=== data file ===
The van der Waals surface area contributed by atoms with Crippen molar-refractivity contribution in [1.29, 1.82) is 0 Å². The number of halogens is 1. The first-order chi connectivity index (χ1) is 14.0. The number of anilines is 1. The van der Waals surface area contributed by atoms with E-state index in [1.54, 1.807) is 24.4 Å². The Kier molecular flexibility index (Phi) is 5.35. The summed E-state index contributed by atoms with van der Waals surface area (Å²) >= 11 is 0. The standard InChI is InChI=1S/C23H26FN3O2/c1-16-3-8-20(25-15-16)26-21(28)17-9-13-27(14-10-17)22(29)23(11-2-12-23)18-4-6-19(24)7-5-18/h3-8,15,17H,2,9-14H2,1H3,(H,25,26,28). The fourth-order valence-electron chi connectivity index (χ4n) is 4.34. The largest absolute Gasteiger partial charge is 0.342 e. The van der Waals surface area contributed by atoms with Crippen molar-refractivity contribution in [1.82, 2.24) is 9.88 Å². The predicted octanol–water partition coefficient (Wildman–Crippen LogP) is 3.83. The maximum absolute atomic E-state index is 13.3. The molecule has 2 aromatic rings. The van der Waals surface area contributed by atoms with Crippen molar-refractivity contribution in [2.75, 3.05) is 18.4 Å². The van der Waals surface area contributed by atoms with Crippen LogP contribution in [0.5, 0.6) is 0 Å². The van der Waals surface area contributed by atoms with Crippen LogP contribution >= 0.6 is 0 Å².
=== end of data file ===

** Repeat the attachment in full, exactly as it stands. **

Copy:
The van der Waals surface area contributed by atoms with Crippen molar-refractivity contribution in [1.29, 1.82) is 0 Å². The number of halogens is 1. The first-order chi connectivity index (χ1) is 14.0. The number of anilines is 1. The van der Waals surface area contributed by atoms with E-state index in [1.54, 1.807) is 24.4 Å². The Kier molecular flexibility index (Phi) is 5.35. The summed E-state index contributed by atoms with van der Waals surface area (Å²) >= 11 is 0. The standard InChI is InChI=1S/C23H26FN3O2/c1-16-3-8-20(25-15-16)26-21(28)17-9-13-27(14-10-17)22(29)23(11-2-12-23)18-4-6-19(24)7-5-18/h3-8,15,17H,2,9-14H2,1H3,(H,25,26,28). The fourth-order valence-electron chi connectivity index (χ4n) is 4.34. The largest absolute Gasteiger partial charge is 0.342 e. The van der Waals surface area contributed by atoms with Crippen molar-refractivity contribution in [1.82, 2.24) is 9.88 Å². The predicted octanol–water partition coefficient (Wildman–Crippen LogP) is 3.83. The maximum absolute atomic E-state index is 13.3. The molecule has 2 aromatic rings. The van der Waals surface area contributed by atoms with Crippen molar-refractivity contribution in [2.75, 3.05) is 18.4 Å². The van der Waals surface area contributed by atoms with Crippen LogP contribution in [0.5, 0.6) is 0 Å². The van der Waals surface area contributed by atoms with Crippen LogP contribution >= 0.6 is 0 Å².